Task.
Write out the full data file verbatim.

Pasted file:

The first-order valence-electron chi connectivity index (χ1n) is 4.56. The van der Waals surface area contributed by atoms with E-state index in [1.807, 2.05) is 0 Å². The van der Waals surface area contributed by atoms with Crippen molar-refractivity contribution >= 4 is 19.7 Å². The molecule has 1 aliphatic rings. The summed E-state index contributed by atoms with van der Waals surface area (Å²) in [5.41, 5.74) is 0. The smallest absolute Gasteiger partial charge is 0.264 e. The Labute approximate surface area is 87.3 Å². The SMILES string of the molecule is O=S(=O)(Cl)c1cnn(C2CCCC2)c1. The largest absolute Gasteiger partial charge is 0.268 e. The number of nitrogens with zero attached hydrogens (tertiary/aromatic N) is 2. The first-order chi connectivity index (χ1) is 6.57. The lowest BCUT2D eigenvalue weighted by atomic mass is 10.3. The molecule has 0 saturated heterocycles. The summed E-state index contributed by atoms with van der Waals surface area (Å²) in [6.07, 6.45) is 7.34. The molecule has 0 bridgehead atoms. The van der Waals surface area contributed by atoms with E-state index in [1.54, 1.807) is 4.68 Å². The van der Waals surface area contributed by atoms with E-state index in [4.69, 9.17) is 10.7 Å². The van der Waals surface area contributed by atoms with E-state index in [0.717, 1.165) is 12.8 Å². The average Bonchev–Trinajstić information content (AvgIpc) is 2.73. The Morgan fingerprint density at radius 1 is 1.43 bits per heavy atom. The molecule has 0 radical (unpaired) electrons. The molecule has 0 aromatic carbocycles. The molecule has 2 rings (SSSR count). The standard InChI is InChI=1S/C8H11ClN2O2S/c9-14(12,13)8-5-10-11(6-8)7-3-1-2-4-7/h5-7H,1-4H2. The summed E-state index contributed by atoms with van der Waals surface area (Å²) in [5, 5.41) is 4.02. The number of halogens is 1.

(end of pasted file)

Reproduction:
The first-order valence-electron chi connectivity index (χ1n) is 4.56. The van der Waals surface area contributed by atoms with E-state index in [1.807, 2.05) is 0 Å². The van der Waals surface area contributed by atoms with Crippen molar-refractivity contribution >= 4 is 19.7 Å². The molecule has 1 aliphatic rings. The summed E-state index contributed by atoms with van der Waals surface area (Å²) in [5.41, 5.74) is 0. The smallest absolute Gasteiger partial charge is 0.264 e. The Labute approximate surface area is 87.3 Å². The SMILES string of the molecule is O=S(=O)(Cl)c1cnn(C2CCCC2)c1. The largest absolute Gasteiger partial charge is 0.268 e. The number of nitrogens with zero attached hydrogens (tertiary/aromatic N) is 2. The first-order chi connectivity index (χ1) is 6.57. The lowest BCUT2D eigenvalue weighted by atomic mass is 10.3. The molecule has 0 saturated heterocycles. The summed E-state index contributed by atoms with van der Waals surface area (Å²) in [6.07, 6.45) is 7.34. The molecule has 0 bridgehead atoms. The van der Waals surface area contributed by atoms with E-state index in [1.54, 1.807) is 4.68 Å². The van der Waals surface area contributed by atoms with E-state index in [4.69, 9.17) is 10.7 Å². The van der Waals surface area contributed by atoms with E-state index in [0.717, 1.165) is 12.8 Å². The average Bonchev–Trinajstić information content (AvgIpc) is 2.73. The Morgan fingerprint density at radius 1 is 1.43 bits per heavy atom. The molecule has 0 radical (unpaired) electrons. The molecule has 0 aromatic carbocycles. The molecule has 2 rings (SSSR count). The standard InChI is InChI=1S/C8H11ClN2O2S/c9-14(12,13)8-5-10-11(6-8)7-3-1-2-4-7/h5-7H,1-4H2. The summed E-state index contributed by atoms with van der Waals surface area (Å²) in [5, 5.41) is 4.02. The number of halogens is 1.